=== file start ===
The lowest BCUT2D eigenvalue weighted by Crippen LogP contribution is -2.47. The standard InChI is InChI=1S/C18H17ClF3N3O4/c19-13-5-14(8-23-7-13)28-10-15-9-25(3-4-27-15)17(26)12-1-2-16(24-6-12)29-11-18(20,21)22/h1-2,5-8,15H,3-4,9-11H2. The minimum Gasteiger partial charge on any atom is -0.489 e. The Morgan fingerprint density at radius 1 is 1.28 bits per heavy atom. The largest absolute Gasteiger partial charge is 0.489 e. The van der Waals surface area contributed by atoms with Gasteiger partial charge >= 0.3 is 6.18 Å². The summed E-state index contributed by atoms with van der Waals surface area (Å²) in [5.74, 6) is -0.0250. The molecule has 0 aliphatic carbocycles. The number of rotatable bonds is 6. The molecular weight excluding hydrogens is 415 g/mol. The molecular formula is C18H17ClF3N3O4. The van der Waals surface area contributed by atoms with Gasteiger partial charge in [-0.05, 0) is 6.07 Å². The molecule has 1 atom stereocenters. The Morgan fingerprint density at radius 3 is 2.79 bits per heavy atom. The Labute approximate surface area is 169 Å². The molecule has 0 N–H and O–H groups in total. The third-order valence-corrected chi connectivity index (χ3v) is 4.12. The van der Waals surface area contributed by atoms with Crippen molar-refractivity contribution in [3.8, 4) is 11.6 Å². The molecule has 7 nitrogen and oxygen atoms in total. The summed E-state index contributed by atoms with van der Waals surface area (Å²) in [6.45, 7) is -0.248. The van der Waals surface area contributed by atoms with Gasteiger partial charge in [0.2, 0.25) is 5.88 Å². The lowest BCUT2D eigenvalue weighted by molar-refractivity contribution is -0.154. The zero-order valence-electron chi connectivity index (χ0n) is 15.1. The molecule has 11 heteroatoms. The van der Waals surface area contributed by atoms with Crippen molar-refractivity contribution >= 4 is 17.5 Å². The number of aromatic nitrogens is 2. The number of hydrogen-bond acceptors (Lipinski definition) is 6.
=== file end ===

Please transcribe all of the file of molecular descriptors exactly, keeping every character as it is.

The lowest BCUT2D eigenvalue weighted by Crippen LogP contribution is -2.47. The standard InChI is InChI=1S/C18H17ClF3N3O4/c19-13-5-14(8-23-7-13)28-10-15-9-25(3-4-27-15)17(26)12-1-2-16(24-6-12)29-11-18(20,21)22/h1-2,5-8,15H,3-4,9-11H2. The minimum Gasteiger partial charge on any atom is -0.489 e. The Morgan fingerprint density at radius 1 is 1.28 bits per heavy atom. The largest absolute Gasteiger partial charge is 0.489 e. The van der Waals surface area contributed by atoms with Gasteiger partial charge >= 0.3 is 6.18 Å². The summed E-state index contributed by atoms with van der Waals surface area (Å²) in [5.74, 6) is -0.0250. The molecule has 0 aliphatic carbocycles. The number of rotatable bonds is 6. The molecular weight excluding hydrogens is 415 g/mol. The molecular formula is C18H17ClF3N3O4. The van der Waals surface area contributed by atoms with Gasteiger partial charge in [-0.05, 0) is 6.07 Å². The molecule has 1 atom stereocenters. The Morgan fingerprint density at radius 3 is 2.79 bits per heavy atom. The Labute approximate surface area is 169 Å². The molecule has 0 N–H and O–H groups in total. The third-order valence-corrected chi connectivity index (χ3v) is 4.12. The van der Waals surface area contributed by atoms with Crippen molar-refractivity contribution in [3.8, 4) is 11.6 Å². The molecule has 7 nitrogen and oxygen atoms in total. The summed E-state index contributed by atoms with van der Waals surface area (Å²) in [6.45, 7) is -0.248. The van der Waals surface area contributed by atoms with Gasteiger partial charge in [0.2, 0.25) is 5.88 Å². The lowest BCUT2D eigenvalue weighted by molar-refractivity contribution is -0.154. The zero-order valence-electron chi connectivity index (χ0n) is 15.1. The molecule has 11 heteroatoms. The van der Waals surface area contributed by atoms with Crippen molar-refractivity contribution >= 4 is 17.5 Å². The number of aromatic nitrogens is 2. The number of hydrogen-bond acceptors (Lipinski definition) is 6.